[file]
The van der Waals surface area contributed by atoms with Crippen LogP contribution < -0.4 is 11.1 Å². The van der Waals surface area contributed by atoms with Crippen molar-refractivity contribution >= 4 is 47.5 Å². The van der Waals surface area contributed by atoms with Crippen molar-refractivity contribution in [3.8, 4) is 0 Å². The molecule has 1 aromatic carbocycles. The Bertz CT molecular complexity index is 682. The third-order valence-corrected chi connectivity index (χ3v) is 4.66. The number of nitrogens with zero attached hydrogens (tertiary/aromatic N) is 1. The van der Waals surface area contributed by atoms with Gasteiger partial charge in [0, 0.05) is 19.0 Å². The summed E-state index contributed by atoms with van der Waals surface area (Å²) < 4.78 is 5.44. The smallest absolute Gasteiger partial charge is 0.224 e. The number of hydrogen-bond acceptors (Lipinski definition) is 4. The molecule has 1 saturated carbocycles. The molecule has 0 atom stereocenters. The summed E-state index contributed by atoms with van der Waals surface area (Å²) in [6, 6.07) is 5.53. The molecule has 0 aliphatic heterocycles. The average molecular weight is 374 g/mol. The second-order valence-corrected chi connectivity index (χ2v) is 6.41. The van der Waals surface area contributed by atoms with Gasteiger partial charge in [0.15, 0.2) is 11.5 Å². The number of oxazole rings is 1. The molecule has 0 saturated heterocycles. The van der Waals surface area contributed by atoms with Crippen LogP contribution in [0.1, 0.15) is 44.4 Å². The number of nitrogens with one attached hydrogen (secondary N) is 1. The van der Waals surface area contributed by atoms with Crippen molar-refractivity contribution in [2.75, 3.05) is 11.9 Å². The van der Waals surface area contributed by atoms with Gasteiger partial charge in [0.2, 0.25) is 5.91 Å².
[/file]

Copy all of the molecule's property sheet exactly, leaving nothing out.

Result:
The van der Waals surface area contributed by atoms with Crippen LogP contribution < -0.4 is 11.1 Å². The van der Waals surface area contributed by atoms with Crippen molar-refractivity contribution >= 4 is 47.5 Å². The van der Waals surface area contributed by atoms with Crippen molar-refractivity contribution in [3.8, 4) is 0 Å². The molecule has 1 aromatic carbocycles. The Bertz CT molecular complexity index is 682. The third-order valence-corrected chi connectivity index (χ3v) is 4.66. The number of nitrogens with zero attached hydrogens (tertiary/aromatic N) is 1. The van der Waals surface area contributed by atoms with Gasteiger partial charge in [0, 0.05) is 19.0 Å². The summed E-state index contributed by atoms with van der Waals surface area (Å²) < 4.78 is 5.44. The smallest absolute Gasteiger partial charge is 0.224 e. The number of hydrogen-bond acceptors (Lipinski definition) is 4. The molecule has 1 saturated carbocycles. The molecule has 0 atom stereocenters. The summed E-state index contributed by atoms with van der Waals surface area (Å²) in [6, 6.07) is 5.53. The molecule has 0 aliphatic heterocycles. The average molecular weight is 374 g/mol. The second-order valence-corrected chi connectivity index (χ2v) is 6.41. The van der Waals surface area contributed by atoms with Gasteiger partial charge in [0.15, 0.2) is 11.5 Å². The number of oxazole rings is 1. The molecule has 0 saturated heterocycles. The van der Waals surface area contributed by atoms with Crippen LogP contribution in [0.1, 0.15) is 44.4 Å². The number of nitrogens with one attached hydrogen (secondary N) is 1. The van der Waals surface area contributed by atoms with Crippen molar-refractivity contribution in [2.75, 3.05) is 11.9 Å². The van der Waals surface area contributed by atoms with Gasteiger partial charge in [0.2, 0.25) is 5.91 Å².